- The Washington Times - Wednesday, June 27, 2012

The green space between Smithsonian museums gained more color when the 46th annual Folklife Festival kicked off Wednesday morning.

For the next two weeks, artists and performers will pack the lawn as visitors explore crafts, demonstrations and hands-on activities.

Every year, the festival draws people from around the country to celebrate national traditions. This summer, the festival follows three themes: Campus and Community, Citified, and Creativity and Crisis.

Certain days conclude with free concerts. Wednesday wrapped up with performances by George Clinton and Ellie Mannette.

“Every day is different,” Smithsonian spokeswoman Amy Kehs said.

The Campus and Community program celebrates the 150th anniversary of public and land-grant universities, and the U.S. Department of Agriculture. Visitors can take “mini-university” classes on subjects from sustainable energy to entomology. The area also features a mock dinosaur dig by Montana State University, Ms. Kehs said.

Creativity and Crisis focuses on the 25th anniversary of The AIDS Memorial Quilt. More than 100 designers, musicians and activists will expand on artistic responses to grief caused by AIDS. At any given time, 300 of the 48,000 panels of the quilt will be on display. Over the course of the festival, about 900 will make an appearance, Ms. Kehs said.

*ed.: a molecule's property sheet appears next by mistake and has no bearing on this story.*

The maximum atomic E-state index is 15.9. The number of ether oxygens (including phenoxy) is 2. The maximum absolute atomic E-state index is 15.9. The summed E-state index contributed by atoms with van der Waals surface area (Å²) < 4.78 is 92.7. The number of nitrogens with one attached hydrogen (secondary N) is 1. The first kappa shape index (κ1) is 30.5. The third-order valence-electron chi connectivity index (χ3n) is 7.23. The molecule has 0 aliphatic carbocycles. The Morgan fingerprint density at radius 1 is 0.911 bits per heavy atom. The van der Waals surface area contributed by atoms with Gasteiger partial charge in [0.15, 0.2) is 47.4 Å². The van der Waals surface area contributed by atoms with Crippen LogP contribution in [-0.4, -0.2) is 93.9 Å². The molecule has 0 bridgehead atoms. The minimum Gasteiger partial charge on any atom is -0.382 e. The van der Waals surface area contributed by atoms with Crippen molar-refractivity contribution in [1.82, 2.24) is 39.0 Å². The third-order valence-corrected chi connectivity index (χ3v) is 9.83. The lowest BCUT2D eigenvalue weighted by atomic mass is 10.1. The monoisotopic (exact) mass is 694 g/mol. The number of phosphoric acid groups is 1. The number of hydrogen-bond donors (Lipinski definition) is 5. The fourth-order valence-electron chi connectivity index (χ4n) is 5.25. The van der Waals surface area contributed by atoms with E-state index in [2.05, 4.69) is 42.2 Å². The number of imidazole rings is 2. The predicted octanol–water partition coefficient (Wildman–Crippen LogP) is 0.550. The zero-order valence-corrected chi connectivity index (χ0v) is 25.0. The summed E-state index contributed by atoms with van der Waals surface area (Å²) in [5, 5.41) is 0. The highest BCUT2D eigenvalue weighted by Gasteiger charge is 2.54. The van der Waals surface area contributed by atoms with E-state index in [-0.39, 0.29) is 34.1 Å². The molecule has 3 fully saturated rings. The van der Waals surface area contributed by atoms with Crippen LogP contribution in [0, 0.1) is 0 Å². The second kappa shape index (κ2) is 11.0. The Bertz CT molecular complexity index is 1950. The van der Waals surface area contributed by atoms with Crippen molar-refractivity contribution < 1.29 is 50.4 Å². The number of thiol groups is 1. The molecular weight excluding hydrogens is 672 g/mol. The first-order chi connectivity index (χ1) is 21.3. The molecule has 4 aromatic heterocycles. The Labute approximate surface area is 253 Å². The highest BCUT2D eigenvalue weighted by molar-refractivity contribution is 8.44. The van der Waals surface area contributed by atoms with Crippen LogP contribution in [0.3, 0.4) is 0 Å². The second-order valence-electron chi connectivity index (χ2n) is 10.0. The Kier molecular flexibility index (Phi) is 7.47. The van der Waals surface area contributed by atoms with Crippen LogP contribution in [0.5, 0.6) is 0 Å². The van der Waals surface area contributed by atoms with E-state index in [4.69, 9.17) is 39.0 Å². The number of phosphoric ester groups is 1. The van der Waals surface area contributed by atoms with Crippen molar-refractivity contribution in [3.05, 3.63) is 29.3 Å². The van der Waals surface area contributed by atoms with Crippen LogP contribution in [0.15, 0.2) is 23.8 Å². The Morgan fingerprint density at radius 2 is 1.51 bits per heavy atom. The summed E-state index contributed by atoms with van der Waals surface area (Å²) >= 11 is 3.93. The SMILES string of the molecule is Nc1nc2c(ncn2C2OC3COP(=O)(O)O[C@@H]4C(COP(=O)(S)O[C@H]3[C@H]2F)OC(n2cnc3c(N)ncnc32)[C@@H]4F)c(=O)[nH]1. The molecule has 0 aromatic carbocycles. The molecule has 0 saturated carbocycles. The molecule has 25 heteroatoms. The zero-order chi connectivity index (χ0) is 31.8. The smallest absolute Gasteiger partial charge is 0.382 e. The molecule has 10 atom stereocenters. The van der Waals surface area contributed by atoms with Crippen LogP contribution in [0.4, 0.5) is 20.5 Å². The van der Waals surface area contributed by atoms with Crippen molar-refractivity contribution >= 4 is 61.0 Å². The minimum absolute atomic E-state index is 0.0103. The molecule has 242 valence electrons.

Presented in collaboration with the Anacostia Community Museum, the Citified program centers on creativity and identity in Southeast D.C. Mural artists, go-go bands, comedians and other performers bring some local culture to the National Mall. On July 7, it will pay tribute to Chuck Brown, “Godfather of Go-Go,” hosting discussions with his band members, performances, and narrative stage sessions.

About one million people are expected to attend the festival this week and next, Ms. Kehs said.

This summer’s event runs 11 a.m. to 5:30 p.m. Wednesday through Sunday, July 1, and again Wednesday, July 4 through Friday, July 8.

A map and full schedule of the festival are available at www.festival.si.edu.

Copyright © 2018 The Washington Times, LLC. Click here for reprint permission.

The Washington Times Comment Policy

The Washington Times welcomes your comments on Spot.im, our third-party provider. Please read our Comment Policy before commenting.


Click to Read More and View Comments

Click to Hide